The real was a currency of Mexico, issued until 1897. There were 16 silver reales to 1 gold escudo, with 8 tlacos to the real. The peso, which circulated alongside the real and eventually replaced it, was equal to 8 reales.
The first reales issued in Mexico were Spanish colonial reales. These were followed in 1822 by independent issues of Mexico. In 1863, Mexico began issuing a decimal currency based on the peso but coins denominated in reales (in particular 8 reales coins) continued to be minted until 1897.
Spanish colonial Silver coins were issued in denominations of ¼, ½, 1, 2, 4 and 8 reales, with gold coins for ½, 1, 2, 4 and 8 escudos. Between 1814 and 1821, copper coins were also issued for ⅛, ¼ and 2⁄4 tlaco.
War of IndependenceEdit
During the Mexican War of Independence (1810-1821), numerous mints operated, providing coins for both the supporters and opponents of the Spanish crown. The Royalist issued coins at mints in Chihuahua, Durango, Guadalajara, Guanajuato, Nueva Viscaya, Oaxaca, Real del Catorce, San Fernando de Bexar, San Luis Potosí, Sombrerete, Valladolid Michoacán and Zacatecas. Most Royalist issues were similar in style to the earlier colonial issues from the Mexico City mint with no new denominations issued.
Insurgent coins were minted at various locations including Nueva Galicia, Oaxaca, Puebla and Veracruz. There were also issues made in the names of the Supreme National Congress of America, the National Congress and the American Congress which, although considered Insurgent issues, bore the titles of Ferdinand VII. Both Royalists and Insurgents also issued countermarked pieces.
Empire of IturbideEdit
Between 1821 and 1823, coins were issued by the government of Agustín de Iturbide. There were copper ⅛ and ¼ real, silver ½, 1, 2 and 8 reales, and gold 4 and 8 escudos.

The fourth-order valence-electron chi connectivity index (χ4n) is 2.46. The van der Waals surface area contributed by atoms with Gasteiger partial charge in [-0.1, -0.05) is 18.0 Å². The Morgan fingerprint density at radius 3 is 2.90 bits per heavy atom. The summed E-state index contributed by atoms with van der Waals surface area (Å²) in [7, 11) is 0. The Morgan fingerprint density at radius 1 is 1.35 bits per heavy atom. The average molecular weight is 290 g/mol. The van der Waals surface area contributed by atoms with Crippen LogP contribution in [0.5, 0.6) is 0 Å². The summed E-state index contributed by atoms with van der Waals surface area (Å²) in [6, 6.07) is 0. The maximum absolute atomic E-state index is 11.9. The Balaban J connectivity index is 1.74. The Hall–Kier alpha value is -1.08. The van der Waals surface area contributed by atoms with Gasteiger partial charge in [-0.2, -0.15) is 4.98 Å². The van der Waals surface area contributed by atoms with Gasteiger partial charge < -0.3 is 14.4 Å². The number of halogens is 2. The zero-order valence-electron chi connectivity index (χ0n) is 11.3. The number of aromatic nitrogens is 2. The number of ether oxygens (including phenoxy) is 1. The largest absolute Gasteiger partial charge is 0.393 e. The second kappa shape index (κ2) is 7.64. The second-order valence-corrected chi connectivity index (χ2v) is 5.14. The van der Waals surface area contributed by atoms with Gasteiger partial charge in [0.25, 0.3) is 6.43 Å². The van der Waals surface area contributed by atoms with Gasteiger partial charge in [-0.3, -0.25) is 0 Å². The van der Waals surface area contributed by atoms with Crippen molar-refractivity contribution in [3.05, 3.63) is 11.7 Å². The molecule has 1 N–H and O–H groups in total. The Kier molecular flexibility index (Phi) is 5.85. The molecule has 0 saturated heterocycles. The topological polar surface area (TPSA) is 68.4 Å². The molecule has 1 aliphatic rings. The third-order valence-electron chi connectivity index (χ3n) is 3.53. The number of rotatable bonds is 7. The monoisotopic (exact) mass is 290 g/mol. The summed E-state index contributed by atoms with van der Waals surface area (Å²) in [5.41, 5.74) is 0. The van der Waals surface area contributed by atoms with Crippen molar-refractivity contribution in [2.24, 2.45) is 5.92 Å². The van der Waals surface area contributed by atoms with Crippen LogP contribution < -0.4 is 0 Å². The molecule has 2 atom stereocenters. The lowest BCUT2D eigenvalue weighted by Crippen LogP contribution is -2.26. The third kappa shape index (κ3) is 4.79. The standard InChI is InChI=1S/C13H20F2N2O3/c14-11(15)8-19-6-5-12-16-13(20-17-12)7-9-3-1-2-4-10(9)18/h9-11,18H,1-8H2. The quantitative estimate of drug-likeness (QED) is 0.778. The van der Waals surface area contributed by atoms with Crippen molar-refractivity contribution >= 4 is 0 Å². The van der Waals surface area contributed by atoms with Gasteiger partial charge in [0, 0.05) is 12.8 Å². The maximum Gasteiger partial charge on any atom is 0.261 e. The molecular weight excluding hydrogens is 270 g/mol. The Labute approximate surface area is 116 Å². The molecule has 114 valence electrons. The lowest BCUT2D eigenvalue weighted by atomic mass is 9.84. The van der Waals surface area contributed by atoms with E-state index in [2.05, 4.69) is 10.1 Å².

The obverses of the silver and gold coins carried a variety of portraits of the Emperor with the legend "August(inus) Dei Prov(identia)" and the date, or "Augustinus Dei Providentia" and the date. The reverse had several different versions of the Mexican eagle, a golden eagle (Aquila chrysaetos). It was a traditional symbol of the Aztecs, but it was changed according to European heraldic traditions (see Coat of Arms of Mexico). The legends read "Mex I Imperator Constiiut" together with the denomination and assayer's initials.
With the adoption of the 1824 republican constitution, the United Mexican States began issuing coins. There were silver ½, 1, 2, 4 and 8 reales, and gold ½, 1, 2, 4 and 8 escudos, with silver ¼ reales added in 1842. Copper coins for 1⁄16, ⅛ and ¼ real were issued both by the Federal government at the Mexico City mint and by the state governments at various mints around the country.
On the republic's coins, the Mexican eagle moved to the obverse, with the legend "República Mexicana". The reverse featured a liberty cap with rays behind. The legend on the reverse reads "-denomination- -mintmark- -date- -assayer's initials- 10 Ds. 20 Gs." Mexico used the medieval system of dineros and granos to measure the fineness of their coins, twelve dineros designating pure silver with each dinero divided into 24 granos. A coin of 10 Ds. 20 Gs equated to .902777 fine.
The brief reign of Maximillian (1864–67) interrupted the production of republic type coins and many of the denominations ceased production either in 1863 or by 1870, as the decimal currency based on the peso was introduced. However, 8 reales coins continued in production until 1897.